CapitolOrson Scott Card
science fiction, short stories
A collection of short stories.
- A Sleep and a Forgetting
- A Thousand Deaths
- Skipping Stones
- Second Chance
- Breaking the Game
- And What Will We Do Tomorrow?
- Killing Children
- When No One Remembers His Name, Does God Retire?
- The Stars That Blink
Capitol is a world whose only hope is sleep, whose only sleep is death, and whose dreams are fulfilled dangerously often. From the invention of the immortality drug somec which is only available to the privileged few, to a farflung empire on the edge of the galaxy, Capitol traces the fulfillment of mankind's loftiest dreams – and most dismal nightmares. It is not a utopia; but some people manage to find a kind of happiness, a kind of peace, and even, sometimes, a kind of nobility.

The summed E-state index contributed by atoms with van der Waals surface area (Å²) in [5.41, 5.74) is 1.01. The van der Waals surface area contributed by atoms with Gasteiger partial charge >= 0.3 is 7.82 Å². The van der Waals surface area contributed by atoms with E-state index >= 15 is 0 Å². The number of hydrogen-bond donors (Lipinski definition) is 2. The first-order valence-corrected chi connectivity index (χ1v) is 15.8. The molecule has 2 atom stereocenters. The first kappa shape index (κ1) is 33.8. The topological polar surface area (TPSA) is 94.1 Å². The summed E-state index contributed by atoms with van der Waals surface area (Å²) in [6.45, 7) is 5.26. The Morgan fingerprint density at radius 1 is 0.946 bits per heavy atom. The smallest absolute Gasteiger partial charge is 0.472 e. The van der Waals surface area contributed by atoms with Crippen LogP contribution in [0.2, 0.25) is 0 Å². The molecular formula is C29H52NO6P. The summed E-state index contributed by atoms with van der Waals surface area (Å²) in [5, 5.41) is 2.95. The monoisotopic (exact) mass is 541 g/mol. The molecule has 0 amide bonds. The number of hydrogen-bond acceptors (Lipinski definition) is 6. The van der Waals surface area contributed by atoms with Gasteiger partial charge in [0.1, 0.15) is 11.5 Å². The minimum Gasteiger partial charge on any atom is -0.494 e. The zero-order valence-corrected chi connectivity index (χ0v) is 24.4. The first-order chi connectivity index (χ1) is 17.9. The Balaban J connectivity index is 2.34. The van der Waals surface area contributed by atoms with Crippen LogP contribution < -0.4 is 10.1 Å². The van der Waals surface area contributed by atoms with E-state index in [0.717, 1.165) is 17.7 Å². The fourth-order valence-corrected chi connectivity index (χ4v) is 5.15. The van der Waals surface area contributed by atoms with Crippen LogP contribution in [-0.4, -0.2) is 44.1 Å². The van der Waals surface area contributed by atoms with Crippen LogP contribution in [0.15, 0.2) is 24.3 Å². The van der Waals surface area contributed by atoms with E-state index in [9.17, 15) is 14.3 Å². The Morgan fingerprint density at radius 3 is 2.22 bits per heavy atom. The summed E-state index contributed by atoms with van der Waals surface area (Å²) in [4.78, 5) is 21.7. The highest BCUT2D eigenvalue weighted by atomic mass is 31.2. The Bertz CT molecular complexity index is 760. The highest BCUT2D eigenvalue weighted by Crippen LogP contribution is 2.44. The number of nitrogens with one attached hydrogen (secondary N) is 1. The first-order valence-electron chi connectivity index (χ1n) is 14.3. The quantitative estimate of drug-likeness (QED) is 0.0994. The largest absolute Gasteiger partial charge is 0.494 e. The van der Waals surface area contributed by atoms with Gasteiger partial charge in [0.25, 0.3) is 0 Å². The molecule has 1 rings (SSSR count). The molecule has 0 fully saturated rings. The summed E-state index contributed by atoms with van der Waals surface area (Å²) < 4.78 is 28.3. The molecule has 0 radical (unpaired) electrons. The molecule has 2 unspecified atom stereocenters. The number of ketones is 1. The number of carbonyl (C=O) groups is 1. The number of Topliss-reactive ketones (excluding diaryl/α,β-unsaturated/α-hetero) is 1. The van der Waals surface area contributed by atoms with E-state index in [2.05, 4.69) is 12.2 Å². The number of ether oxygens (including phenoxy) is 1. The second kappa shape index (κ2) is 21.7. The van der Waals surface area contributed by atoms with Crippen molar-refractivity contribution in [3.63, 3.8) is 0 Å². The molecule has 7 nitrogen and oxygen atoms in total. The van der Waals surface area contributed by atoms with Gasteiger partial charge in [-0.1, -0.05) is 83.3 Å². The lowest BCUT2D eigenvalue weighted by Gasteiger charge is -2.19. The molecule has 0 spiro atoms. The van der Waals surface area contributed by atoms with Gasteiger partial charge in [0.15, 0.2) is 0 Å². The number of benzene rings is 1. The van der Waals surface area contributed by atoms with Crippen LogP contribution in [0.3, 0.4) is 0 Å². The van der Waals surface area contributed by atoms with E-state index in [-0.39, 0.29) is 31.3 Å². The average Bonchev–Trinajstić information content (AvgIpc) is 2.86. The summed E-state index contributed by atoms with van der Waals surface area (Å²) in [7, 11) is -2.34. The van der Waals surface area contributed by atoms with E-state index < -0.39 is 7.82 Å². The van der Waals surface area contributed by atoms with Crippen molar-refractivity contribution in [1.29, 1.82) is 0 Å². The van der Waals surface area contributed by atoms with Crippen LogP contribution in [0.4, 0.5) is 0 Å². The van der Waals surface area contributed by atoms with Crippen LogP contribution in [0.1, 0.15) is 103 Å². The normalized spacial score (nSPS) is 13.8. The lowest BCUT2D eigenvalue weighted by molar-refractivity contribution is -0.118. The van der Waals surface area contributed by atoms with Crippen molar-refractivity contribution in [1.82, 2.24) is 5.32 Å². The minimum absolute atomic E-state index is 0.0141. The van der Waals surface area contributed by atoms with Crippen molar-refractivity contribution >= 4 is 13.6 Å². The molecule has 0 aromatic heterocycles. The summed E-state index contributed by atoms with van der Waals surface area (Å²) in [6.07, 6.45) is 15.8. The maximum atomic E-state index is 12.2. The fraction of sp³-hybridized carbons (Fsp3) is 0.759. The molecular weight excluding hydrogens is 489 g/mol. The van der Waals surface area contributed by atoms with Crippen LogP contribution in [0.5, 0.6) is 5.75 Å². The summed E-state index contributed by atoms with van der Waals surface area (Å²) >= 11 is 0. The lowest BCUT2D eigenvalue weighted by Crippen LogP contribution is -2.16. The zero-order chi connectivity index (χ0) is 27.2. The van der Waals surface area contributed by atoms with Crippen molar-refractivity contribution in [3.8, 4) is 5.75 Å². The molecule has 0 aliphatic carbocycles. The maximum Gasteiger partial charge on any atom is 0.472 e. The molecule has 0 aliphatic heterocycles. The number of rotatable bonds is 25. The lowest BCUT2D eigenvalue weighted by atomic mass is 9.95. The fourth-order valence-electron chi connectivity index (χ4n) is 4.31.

You will meet...The telepathic ship captain who inadvertently destroys three planets. The dying prophet who keeps his god alive in the heart of a young boy. The wargaming genius whose greatest creation is undone by the only man who could ever match him. The woman who slowly kills her son – until he murders her, but she comes to visit him in the hospital anyway. Their enemies are powerful. Their lives are cruel. But you won't forget the people of Capitol.
Orson Scott Card (born 1951) is an American author, critic, public speaker, essayist, columnist, and political activist. He writes in several genres, but is primarily known for his science fiction. His novel Ender's Game (1985) and its sequel Speaker for the Dead (1986) both won Hugo and Nebula Awards, making Card the only author to win both science fiction's top U.S. prizes in consecutive years. He is also known as an advocate for The Church of Jesus Christ of Latter-day Saints, of which he has been a lifelong practicing member, and as a political commentator on many issues, including opposition to homosexual behavior and the legalization of same-sex marriage.